CSOs CALL FOR TRANSPARENCY AND ACCOUNTABILITY OF THE USD 1 BILLION INTEREST FREE EXTENDED CREDIT FACILITY IMF EXTENDED TO UGANDA

Wednesday, July 7, 2021

Greetings from the Civil Society fraternity in Uganda.

We welcome the International Monetary Fund (IMF) support extended to Uganda and other developing countries to respond to the COVID-19 pandemic. This move by the IMF is commendable given the health and economic challenges that Uganda is facing amidst these unprecedented times.

In June 2021, the IMF Board approved about USD 1billion interest free Extended Credit Facility to Uganda for three years, which will support Uganda better Uganda’s short-term response to COVID-19 crisis and help sustain a post-crisis inclusive recovery. This support comes after the IMF Board approving USD 498.2 Million interest-free Rapid Credit Facility in 2020 to help finance health, social protection, and macroeconomic stabilization measures.

We welcome this financial support, considering the contracted domestic revenue generation potential, as the Uganda Revenue Authority reported that it failed to collect UGX 2,606.84 billion in 5 months due to COVID 19. However, we are concerned that whereas Uganda, just like all recipients of the Rapid Credit Facility committed to foster transparency and accountability for these resources and Government of Uganda in its Letter of Intent to IMF committed to adhere to the best fiscal management practices to minimize wastage and misuse of these funds, this commitment was not adhered to. On the contrary, the Thematic Audit Report on COVID 19 pandemic Government Interventions (February 2021) by the OAG report reveals that utilization of the USD 498.2 Million Rapid Credit Facility was marred with several irregularities which undermine the principles of prudent public finance management. For instance, this report reveals that Public Procurement guidelines were flawed, and as result, UGX 143.83 billion as misappropriated.

Furthermore, whereas the Government of Uganda, in its letter of intent, committed to provide a separate report for the utilization of the funds Uganda Development Bank received, we are concerned about the lack of transparency on the beneficiaries that received funds through this credit facility. Therefore, this means that the post-crisis inclusive recovery objective of the current loan may not be tenable under such irregularities.

We commend the IMF's stand on ensuring transparency and accountability in pandemic-related spending so that these funds serve the intended purpose. We, however, have the following asks, which, if implemented, would go a long way in ensuring that Uganda applies the best fiscal management practices to minimize wastage and misuse of these funds:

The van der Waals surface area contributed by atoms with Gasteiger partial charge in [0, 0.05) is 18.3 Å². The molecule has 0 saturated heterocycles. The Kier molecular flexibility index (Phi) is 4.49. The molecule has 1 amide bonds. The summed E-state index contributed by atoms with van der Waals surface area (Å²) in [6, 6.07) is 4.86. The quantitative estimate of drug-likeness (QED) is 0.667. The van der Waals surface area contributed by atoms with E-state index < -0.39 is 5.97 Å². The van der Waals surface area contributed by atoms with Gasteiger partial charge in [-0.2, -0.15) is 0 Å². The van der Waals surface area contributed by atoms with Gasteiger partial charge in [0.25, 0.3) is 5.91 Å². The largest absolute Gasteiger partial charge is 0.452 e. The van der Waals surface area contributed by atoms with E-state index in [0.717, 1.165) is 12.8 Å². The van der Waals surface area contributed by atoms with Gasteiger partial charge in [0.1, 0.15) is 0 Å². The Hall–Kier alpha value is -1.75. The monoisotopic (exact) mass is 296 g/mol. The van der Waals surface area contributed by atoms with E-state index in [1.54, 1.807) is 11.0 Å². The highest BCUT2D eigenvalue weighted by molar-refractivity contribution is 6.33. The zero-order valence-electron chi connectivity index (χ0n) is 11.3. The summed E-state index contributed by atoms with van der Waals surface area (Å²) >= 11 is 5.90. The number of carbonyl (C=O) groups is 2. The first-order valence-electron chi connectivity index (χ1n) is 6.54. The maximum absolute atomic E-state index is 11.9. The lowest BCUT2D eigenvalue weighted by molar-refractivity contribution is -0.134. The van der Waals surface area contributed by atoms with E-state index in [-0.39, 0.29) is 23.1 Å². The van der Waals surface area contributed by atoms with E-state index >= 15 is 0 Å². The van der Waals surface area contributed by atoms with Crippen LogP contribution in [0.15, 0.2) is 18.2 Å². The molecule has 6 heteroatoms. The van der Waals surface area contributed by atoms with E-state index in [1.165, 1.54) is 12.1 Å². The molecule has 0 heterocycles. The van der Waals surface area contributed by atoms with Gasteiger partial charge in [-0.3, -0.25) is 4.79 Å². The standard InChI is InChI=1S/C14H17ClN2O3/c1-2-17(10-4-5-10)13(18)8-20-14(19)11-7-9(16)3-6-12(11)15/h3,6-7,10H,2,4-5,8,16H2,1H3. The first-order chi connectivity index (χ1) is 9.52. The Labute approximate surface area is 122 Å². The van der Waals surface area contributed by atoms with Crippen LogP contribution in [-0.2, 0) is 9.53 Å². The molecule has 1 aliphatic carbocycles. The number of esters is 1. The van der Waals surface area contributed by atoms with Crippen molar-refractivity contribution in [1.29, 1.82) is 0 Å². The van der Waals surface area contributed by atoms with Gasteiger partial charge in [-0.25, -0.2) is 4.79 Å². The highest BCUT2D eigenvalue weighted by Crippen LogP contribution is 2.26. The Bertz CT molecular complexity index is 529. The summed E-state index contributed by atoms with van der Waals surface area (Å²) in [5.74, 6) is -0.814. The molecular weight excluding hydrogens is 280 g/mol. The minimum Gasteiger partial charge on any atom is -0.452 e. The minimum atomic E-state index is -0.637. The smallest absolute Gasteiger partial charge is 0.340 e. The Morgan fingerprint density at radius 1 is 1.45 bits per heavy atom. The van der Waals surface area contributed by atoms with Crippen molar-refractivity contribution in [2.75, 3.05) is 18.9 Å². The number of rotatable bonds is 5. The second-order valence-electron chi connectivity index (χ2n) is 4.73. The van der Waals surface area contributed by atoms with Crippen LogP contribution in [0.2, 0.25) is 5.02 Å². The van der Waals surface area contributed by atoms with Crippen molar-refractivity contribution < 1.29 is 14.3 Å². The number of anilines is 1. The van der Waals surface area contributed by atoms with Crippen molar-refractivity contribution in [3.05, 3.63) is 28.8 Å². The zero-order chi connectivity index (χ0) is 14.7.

Our asks

  1. As committed, IMF needs to improve monitoring of the implementation of policy commitments made by Uganda on the emergency loan, including measures to ensure that disbursements of emergency lending are not wasted.
  2. IMF to provide feedback on how the Uganda Government utilized the loan worth USD 498.2 million extended to Uganda in 2020 during the first wave of COVID-19.
  3. IMF to task the Government to establish clear fund utilization guidelines which are easily accessible to citizens to enable them to monitor such spending to ensure transparency and accountability for the resources.
  4. The IMF loans should not be used to meet recurrent Government expenses such as salaries, purchase of vehicles, creation of administrative units and others.
  5. All public procurements related to the IMF loan funds should be displayed in a timely manner on the Government procurement portal for transparency and executed in line with the Public Procurement and Disposal of Assets Authorities law (PPDA).
  6. There should be a timely release of COVID – 19 fund utilization reports with specific reporting timelines. (e.g., quarterly, or biannual reporting is highly recommended).
  7. The COVID-19 fund reports should provide details on the physical and financial performance to show Value for Money.
  8. The COVID-19 fund utilization report should be published and must have a list of individuals and companies involved in any mismanaging of the funds.
  9. The Fund must task Government to establish a mechanism of recovering any lost monies. All accounting officers and companies implicated in the misuse of the first COVID funds should be dealt with in accordance with Section 79 (2) of the Public Finance Management Act (PFMA, 2015).
  10. We equally beseech the Fund to advise the Government on the sustainable management of borrowed funds, given that Uganda’s public debt to GDP ratio is above the 50 per cent threshold.

We pledge to continue advocating for transparency and Accountability from the government in relation to public expenditures in a bid to realize inclusive and sustainable development processes.

We will continue seeking a platform between the Fund and the Civil Society to share experiences of fund management during the first COVID-19 wave in 2020 and the opportunities to handle this fund better during this second wave of COVID-19.

This statement has been written and agreed upon by:

  1. Civil Society Budget Advocacy Group (CSBAG)
  2. Oxfam in Uganda
  3. Centre for Health, Human Rights and Development (CEHURD)
  4. Southern and Eastern Africa Trade and Negotiations Information Institute (SEATINI)
  5. Centre for Constitutional Governance (CCG)